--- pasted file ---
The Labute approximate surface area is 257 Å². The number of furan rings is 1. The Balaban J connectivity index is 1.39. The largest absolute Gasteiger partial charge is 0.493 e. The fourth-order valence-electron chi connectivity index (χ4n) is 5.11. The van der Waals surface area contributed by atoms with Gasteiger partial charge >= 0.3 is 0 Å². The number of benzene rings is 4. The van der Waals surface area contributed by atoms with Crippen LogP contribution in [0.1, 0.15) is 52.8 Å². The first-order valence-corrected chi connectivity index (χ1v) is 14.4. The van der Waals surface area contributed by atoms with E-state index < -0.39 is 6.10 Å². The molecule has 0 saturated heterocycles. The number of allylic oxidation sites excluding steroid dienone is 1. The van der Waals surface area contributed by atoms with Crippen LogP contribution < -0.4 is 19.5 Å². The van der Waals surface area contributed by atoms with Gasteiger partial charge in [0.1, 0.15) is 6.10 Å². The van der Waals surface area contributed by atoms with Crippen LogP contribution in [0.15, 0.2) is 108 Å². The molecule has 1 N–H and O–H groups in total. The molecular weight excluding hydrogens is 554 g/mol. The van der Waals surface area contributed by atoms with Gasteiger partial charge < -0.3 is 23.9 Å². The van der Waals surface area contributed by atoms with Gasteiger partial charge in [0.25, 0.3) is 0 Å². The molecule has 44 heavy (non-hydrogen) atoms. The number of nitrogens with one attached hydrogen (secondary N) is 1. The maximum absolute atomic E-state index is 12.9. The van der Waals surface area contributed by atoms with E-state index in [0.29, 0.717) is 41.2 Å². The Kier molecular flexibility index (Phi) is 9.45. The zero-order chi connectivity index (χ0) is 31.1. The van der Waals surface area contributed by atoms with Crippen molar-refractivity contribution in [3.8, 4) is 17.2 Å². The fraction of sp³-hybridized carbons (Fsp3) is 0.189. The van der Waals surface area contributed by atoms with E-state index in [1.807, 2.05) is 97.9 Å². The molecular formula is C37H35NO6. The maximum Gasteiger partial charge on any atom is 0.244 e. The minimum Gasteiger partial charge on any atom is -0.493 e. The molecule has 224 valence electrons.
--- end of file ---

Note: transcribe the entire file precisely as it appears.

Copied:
The Labute approximate surface area is 257 Å². The number of furan rings is 1. The Balaban J connectivity index is 1.39. The largest absolute Gasteiger partial charge is 0.493 e. The fourth-order valence-electron chi connectivity index (χ4n) is 5.11. The van der Waals surface area contributed by atoms with Gasteiger partial charge >= 0.3 is 0 Å². The number of benzene rings is 4. The van der Waals surface area contributed by atoms with Crippen LogP contribution in [0.1, 0.15) is 52.8 Å². The first-order valence-corrected chi connectivity index (χ1v) is 14.4. The van der Waals surface area contributed by atoms with E-state index < -0.39 is 6.10 Å². The molecule has 0 saturated heterocycles. The number of allylic oxidation sites excluding steroid dienone is 1. The van der Waals surface area contributed by atoms with Crippen LogP contribution < -0.4 is 19.5 Å². The van der Waals surface area contributed by atoms with Gasteiger partial charge in [0.1, 0.15) is 6.10 Å². The van der Waals surface area contributed by atoms with Crippen LogP contribution in [0.15, 0.2) is 108 Å². The molecule has 1 N–H and O–H groups in total. The molecular weight excluding hydrogens is 554 g/mol. The van der Waals surface area contributed by atoms with Gasteiger partial charge < -0.3 is 23.9 Å². The van der Waals surface area contributed by atoms with Gasteiger partial charge in [0.25, 0.3) is 0 Å². The molecule has 44 heavy (non-hydrogen) atoms. The number of nitrogens with one attached hydrogen (secondary N) is 1. The maximum absolute atomic E-state index is 12.9. The van der Waals surface area contributed by atoms with E-state index in [0.29, 0.717) is 41.2 Å². The Kier molecular flexibility index (Phi) is 9.45. The zero-order chi connectivity index (χ0) is 31.1. The van der Waals surface area contributed by atoms with Crippen molar-refractivity contribution in [3.8, 4) is 17.2 Å². The fraction of sp³-hybridized carbons (Fsp3) is 0.189. The van der Waals surface area contributed by atoms with E-state index in [1.807, 2.05) is 97.9 Å². The molecular formula is C37H35NO6. The maximum Gasteiger partial charge on any atom is 0.244 e. The minimum Gasteiger partial charge on any atom is -0.493 e. The molecule has 224 valence electrons.